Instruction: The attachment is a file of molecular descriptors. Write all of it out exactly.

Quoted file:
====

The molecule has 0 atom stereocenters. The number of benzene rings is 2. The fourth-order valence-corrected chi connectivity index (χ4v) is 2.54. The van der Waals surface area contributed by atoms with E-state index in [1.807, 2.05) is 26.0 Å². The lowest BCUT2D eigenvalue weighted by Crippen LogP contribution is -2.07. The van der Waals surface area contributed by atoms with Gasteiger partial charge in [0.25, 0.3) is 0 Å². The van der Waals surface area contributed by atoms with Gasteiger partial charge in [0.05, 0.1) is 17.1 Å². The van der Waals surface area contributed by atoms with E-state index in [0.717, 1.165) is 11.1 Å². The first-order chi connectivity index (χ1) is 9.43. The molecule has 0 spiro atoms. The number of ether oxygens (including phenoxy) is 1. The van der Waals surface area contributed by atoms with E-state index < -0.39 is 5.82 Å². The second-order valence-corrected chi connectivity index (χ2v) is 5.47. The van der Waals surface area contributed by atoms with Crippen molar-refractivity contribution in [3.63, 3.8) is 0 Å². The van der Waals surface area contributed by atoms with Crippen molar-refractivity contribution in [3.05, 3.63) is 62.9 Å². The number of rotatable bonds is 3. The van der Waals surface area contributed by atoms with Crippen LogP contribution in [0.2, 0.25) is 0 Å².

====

The molecule has 0 atom stereocenters. The number of benzene rings is 2. The fourth-order valence-corrected chi connectivity index (χ4v) is 2.54. The van der Waals surface area contributed by atoms with E-state index in [1.807, 2.05) is 26.0 Å². The lowest BCUT2D eigenvalue weighted by Crippen LogP contribution is -2.07. The van der Waals surface area contributed by atoms with Gasteiger partial charge in [0.25, 0.3) is 0 Å². The van der Waals surface area contributed by atoms with Gasteiger partial charge in [0.05, 0.1) is 17.1 Å². The van der Waals surface area contributed by atoms with E-state index in [0.717, 1.165) is 11.1 Å². The first-order chi connectivity index (χ1) is 9.43. The molecule has 0 spiro atoms. The number of ether oxygens (including phenoxy) is 1. The van der Waals surface area contributed by atoms with E-state index < -0.39 is 5.82 Å². The second-order valence-corrected chi connectivity index (χ2v) is 5.47. The van der Waals surface area contributed by atoms with Crippen molar-refractivity contribution in [3.63, 3.8) is 0 Å². The van der Waals surface area contributed by atoms with Crippen molar-refractivity contribution in [3.05, 3.63) is 62.9 Å². The number of rotatable bonds is 3. The van der Waals surface area contributed by atoms with Crippen LogP contribution in [0.2, 0.25) is 0 Å².